Those close to me know I’m not the most relaxed person. I love being active and doing higher-energy things, so meditation and yoga have never really worked for me. I don’t find sitting in silence or being still with my thoughts appealing, and I prefer HIIT and cardio with loud, pounding music over a yoga flow. Yet, I’ve heard so much about the benefits of mindfulness and other forms of meditation, including that they can reduce stress levels and quiet the mind and body. I figured it couldn’t hurt to try to implement such a technique when I have energy to burn and need to power down fast.
I’m truly a night owl, and I usually eat dinner super late, like around 9 or 10 p.m. (I know, not great), so by the time I go to bed closer to midnight, I’m way too alert and energized to doze off. So, I embarked on this little experiment, in hopes that meditating for 10 minutes before bed would help me fall asleep and finally convince me of meditation’s magical powers.
The first night did not go well. I tried focusing on my breath, bringing my attention back to it when my mind started to wander, but I couldn’t get into it, and I actually felt a bit anxious. Instead of finding inner peace, I started thinking about what I had to do the next morning or if I had done enough work that day, and I hated the silence. I was bored and weirdly alert, so once I realized that I had stayed up longer than I planned, I took some melatonin (I know, I know) to help me fall asleep.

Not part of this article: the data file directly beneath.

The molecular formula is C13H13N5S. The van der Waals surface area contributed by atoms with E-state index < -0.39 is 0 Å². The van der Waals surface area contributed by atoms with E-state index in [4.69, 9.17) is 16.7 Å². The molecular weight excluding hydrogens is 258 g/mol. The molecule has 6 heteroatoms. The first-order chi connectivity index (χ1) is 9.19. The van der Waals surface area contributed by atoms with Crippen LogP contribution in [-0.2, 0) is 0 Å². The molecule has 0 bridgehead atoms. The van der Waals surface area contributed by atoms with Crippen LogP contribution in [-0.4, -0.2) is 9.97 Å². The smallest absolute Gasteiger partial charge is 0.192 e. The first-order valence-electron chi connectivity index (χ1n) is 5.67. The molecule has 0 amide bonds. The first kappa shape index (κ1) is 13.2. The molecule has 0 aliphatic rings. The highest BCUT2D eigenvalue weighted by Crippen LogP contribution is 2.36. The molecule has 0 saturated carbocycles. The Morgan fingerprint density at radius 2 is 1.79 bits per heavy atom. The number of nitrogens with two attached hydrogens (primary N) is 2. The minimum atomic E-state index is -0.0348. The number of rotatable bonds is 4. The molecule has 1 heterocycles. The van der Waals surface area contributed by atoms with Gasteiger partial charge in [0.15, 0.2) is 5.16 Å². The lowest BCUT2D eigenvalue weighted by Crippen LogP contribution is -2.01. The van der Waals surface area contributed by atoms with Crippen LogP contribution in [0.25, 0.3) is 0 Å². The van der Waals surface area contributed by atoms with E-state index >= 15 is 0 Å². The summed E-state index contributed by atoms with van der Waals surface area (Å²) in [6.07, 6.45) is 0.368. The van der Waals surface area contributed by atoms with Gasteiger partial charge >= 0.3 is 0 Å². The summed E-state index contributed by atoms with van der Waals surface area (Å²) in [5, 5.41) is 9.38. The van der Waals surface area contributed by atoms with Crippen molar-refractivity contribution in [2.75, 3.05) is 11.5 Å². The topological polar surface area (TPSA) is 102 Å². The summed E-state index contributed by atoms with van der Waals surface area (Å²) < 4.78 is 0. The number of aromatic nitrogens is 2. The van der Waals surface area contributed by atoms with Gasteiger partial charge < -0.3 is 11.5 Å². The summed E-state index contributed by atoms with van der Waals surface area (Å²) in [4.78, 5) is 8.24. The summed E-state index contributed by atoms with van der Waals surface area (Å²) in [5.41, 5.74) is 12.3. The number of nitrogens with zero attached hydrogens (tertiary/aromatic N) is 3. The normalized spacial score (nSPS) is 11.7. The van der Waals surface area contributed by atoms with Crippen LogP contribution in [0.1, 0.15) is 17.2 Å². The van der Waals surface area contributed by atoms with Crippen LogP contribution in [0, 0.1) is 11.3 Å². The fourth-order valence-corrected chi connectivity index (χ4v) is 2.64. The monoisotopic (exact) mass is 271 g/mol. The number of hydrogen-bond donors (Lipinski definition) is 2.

How I Turned a Corner
I was ready to quit after night one, but instead I decided to try something a little different. Meditating in silence clearly doesn’t work for me, so I put on some light music. While I considered an app for guided meditation, I was afraid that would bore me; instead, I found relaxing spa music (So soothing, right?), and put it on a very low volume so it would fill that awkward stillness without distracting me from the meditation.
It was just enough to help me through it. I was able to concentrate on my breath, and while my mind still drifted at times — to an article that was due the next day or an idea I wanted to pitch — I simply reminded myself that this is normal for beginners. I embraced those thoughts, let them go, and went back to focusing on my breath, in and out to the rhythm of the music, for the duration of the 10 minutes. By the end, I was drowsy.
I did that for the rest of the week, and each time I got better at not letting my thoughts take over or getting bored. Of course, I’m still not perfect at meditating or even falling asleep, but I’m definitely more tired after practicing mindfulness than I am after watching an episode of Riverdale before bed. I plan to keep this habit up, as it really did help me fall asleep faster, and 10 minutes is nothing when measured against the benefits. I guess I’m sort of into meditation now.